Census: Adopted siblings find stability in gay couple's home

Number of gay couples raising children still few but growing type of family in Oklahoma, according to the latest census figures.
BY PAUL MONIES pmonies@opubco.com Published: July 17, 2011
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In spring 2010, Eric and Chad's case worker invited them to an “adoption party.” That's an informal event where prospective parents can meet older children awaiting adoption.

Forming a family

The DHS adoption party has a carnival atmosphere, with games and face-painting for the children. That's where Eric and Chad met two sisters, now ages 5 and 7, and their brother, now 10. The siblings were living in separate foster homes.

“We actually spent the majority of our time with them,” Eric said. “I guess when you know, you know. After that, we just started (supervised) visits with the kids at the park or at DHS.”

Over the course of three weeks in June 2010, the three children moved in with Eric and Chad.

Sheree Powell, a spokeswoman with DHS, said such “nonrelated” adoptions made up 14 percent of the agency's 1,382 adoptions last year.

Most adopted children under DHS care go to either relatives or foster parents.

Since the siblings came from three different foster homes, there were many changes for both parents and children.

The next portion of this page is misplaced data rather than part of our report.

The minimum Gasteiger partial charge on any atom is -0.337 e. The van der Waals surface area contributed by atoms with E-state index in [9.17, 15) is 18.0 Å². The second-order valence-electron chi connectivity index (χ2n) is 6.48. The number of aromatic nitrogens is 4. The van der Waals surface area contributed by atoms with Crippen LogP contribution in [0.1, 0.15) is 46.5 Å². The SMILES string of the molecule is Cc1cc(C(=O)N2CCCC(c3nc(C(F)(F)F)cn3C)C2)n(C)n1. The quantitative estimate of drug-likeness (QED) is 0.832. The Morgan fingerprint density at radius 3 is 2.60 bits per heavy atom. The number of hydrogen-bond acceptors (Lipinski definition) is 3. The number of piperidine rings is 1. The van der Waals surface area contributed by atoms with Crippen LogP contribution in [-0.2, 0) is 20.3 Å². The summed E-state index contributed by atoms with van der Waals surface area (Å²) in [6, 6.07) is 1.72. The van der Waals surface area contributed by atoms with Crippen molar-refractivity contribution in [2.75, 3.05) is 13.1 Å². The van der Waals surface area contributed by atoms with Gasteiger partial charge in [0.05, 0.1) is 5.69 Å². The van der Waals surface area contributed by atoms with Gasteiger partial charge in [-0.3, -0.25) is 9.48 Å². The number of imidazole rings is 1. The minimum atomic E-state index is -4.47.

“It was a lot of adjustment, a lot of learning,” Eric said. “They were three developed personalities. It's been a really good year. They complete milestones every day.”

“Before, it was just me and him and our dogs, that was our family,” Chad said. “Once we got kids, your life becomes centered around the kids. It's been for the better, and we actually enjoy it.

“Every time I hear them say, ‘Daddy,' it melts my heart.”

The couple has regular date nights and counts on friends and family for support. Facebook is a popular place for the couple to ask for advice about child development and discipline.

“I think our relationship is actually stronger now than when we started before, because there's so much more we have to be together on just to deal with the kids,” Eric said. “Whether it's discipline or homework, we have to tackle it together.”

Still, Eric and Chad said they were a little wary of how others would react to their new family.

“This is a very conservative state, but I have been pleasantly surprised that we have not had any negative feedback,” Eric said. “We've been lucky. They haven't been confronted with any negativity or any push back from anybody else that we've encountered.

“They've been encountered with very positive reinforcement and with loving arms, whether it's school or any of our social stuff. It's been a good experience with them.”


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